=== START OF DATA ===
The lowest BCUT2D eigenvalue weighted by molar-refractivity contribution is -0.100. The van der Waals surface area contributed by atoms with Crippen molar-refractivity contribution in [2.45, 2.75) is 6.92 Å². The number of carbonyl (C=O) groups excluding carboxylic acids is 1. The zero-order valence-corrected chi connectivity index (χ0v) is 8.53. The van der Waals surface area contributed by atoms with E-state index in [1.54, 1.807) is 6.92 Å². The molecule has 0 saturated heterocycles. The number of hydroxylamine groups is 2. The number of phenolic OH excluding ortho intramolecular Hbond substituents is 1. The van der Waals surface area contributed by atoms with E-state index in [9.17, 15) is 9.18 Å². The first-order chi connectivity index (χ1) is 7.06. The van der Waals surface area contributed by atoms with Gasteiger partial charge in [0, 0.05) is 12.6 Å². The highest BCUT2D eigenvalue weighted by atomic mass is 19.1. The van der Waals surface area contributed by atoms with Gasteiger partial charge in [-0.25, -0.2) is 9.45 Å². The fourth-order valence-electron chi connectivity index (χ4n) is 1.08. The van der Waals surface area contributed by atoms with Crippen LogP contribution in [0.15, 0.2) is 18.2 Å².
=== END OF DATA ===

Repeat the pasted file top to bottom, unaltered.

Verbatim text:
The lowest BCUT2D eigenvalue weighted by molar-refractivity contribution is -0.100. The van der Waals surface area contributed by atoms with Crippen molar-refractivity contribution in [2.45, 2.75) is 6.92 Å². The number of carbonyl (C=O) groups excluding carboxylic acids is 1. The zero-order valence-corrected chi connectivity index (χ0v) is 8.53. The van der Waals surface area contributed by atoms with E-state index in [1.54, 1.807) is 6.92 Å². The molecule has 0 saturated heterocycles. The number of hydroxylamine groups is 2. The number of phenolic OH excluding ortho intramolecular Hbond substituents is 1. The van der Waals surface area contributed by atoms with E-state index in [9.17, 15) is 9.18 Å². The first-order chi connectivity index (χ1) is 7.06. The van der Waals surface area contributed by atoms with Gasteiger partial charge in [0, 0.05) is 12.6 Å². The highest BCUT2D eigenvalue weighted by atomic mass is 19.1. The van der Waals surface area contributed by atoms with Gasteiger partial charge in [-0.25, -0.2) is 9.45 Å². The fourth-order valence-electron chi connectivity index (χ4n) is 1.08. The van der Waals surface area contributed by atoms with Crippen LogP contribution in [0.15, 0.2) is 18.2 Å².